"Let her speak, please!" - mansplaining at the World Science Festival

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"Let her speak, please!" - mansplaining at the World Science Festival

Post by Eravial » Wed Jun 7, 17:24 2017

There's so much that is so familiar in this interaction that took place this past weekend at the World Science Festival in NYC.

First, the panelists chosen for a discussion of theoretical physics included five men and one woman, Dr. Veronika Hubeny of the University of California - Davis, with another man moderating. Second, the sole woman barely got to speak during the first hour. Third, and the part that has been making headlines, she was repeatedly spoken over and spoken for when the topic finally turned to her area of expertise. The moderator (Jim Holt, the only person on the stage who is not a physics professor) started by acknowledging that she had barely spoken, then repeatedly asked her questions about her work, only to then go on to interrupt her answer to attempt to summarize her work. It is a hideous interaction that goes on for minutes without any of the other panelists stepping in. Finally, a woman in the audience (self-identified online as Marilee Talkington) interrupts one of Holt's interruptions, yelling "Let her speak, please!", to which the audience responded with a round of applause.

Holt has since said "I talked too much. The reproach from the audience was well-merited. I apologize to Dr. Hubeny and salute her for her stellar contribution to the discussion." Better was Dr. Hubeny's response thanking Talkington for standing up for what she believes in, commiserating with the sense of frustration she had felt, and providing encouragement to other women in science and academia.

Read more in this article, which links to the YouTube video of the session. The exchange starts at about 1:01:55 with the callout at 1:05:38.
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Re: "Let her speak, please!" - mansplaining at the World Science Festival

Post by Sonic# » Thu Jun 8, 7:39 2017

On my first viewing, I pick up on two things: first, he seems to be explaining a lot of what she could explain; second, when she gives verbal cues for interjecting back into the discussion, he ignores them and goes on, but she stops whenever he interrupts. It's a double-standard; he's able to get wrapped up in what he wants her to say, whereas she has the choice of either stopping (since she's not being heard anyway) or persisting in speaking (which has the risk of being seen as rude, even if he's the one being rude here).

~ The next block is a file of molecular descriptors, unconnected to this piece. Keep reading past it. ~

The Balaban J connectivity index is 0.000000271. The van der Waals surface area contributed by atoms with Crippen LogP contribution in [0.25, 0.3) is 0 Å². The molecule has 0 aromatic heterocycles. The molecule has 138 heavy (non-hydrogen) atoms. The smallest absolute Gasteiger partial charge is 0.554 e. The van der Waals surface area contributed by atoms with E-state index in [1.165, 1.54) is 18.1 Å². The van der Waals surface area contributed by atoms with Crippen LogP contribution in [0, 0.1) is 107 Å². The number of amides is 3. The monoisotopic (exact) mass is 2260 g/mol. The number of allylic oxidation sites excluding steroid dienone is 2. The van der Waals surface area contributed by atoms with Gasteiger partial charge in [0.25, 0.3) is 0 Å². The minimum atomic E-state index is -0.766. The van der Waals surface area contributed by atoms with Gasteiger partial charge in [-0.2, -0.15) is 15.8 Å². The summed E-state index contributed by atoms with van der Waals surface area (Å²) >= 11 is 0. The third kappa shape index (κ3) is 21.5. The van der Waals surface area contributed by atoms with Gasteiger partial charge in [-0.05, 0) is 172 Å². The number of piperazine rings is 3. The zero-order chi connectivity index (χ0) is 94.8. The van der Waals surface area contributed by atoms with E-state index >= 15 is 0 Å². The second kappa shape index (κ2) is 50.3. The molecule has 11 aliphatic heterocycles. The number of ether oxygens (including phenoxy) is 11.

It seems significant that none of the panelists seemed to interject at that point, but a member of the audience finally did. That seems like a common dynamic in meetings. :/

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Re: "Let her speak, please!" - mansplaining at the World Science Festival

Post by Aum » Thu Jun 8, 18:30 2017

A good reflection of the state of academia. And the world.
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Re: "Let her speak, please!" - mansplaining at the World Science Festival

Post by rowan » Sat Jun 10, 21:26 2017

Yup.
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Re: "Let her speak, please!" - mansplaining at the World Science Festival

Post by geldofc » Fri Jul 21, 3:46 2017

nice that he apologized.
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Re: "Let her speak, please!" - mansplaining at the World Science Festival

Post by Keen » Thu Jul 27, 9:04 2017

Really, mansplaining, that's the dumbest slang I have heard in the past 15 years. I'm any case they should each have their turn to speak I will say that it is wrong to interrupt ANYONE man or women, they shouldn't have interrupted and it was wrong

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Re: "Let her speak, please!" - mansplaining at the World Science Festival

Post by Nech » Thu Jul 27, 13:28 2017

Keen, it's not just interrupting though, and if that's all you think mansplaining is then you're missing the point. :P
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Re: "Let her speak, please!" - mansplaining at the World Science Festival

Post by Pikachu » Fri Aug 4, 20:44 2017

He was mansplaining to a cringeworthy degree. He didn't interrupt the men. This unconscious social conditioning is evidently so powerful, it requires him to be shouted at for him to even realize.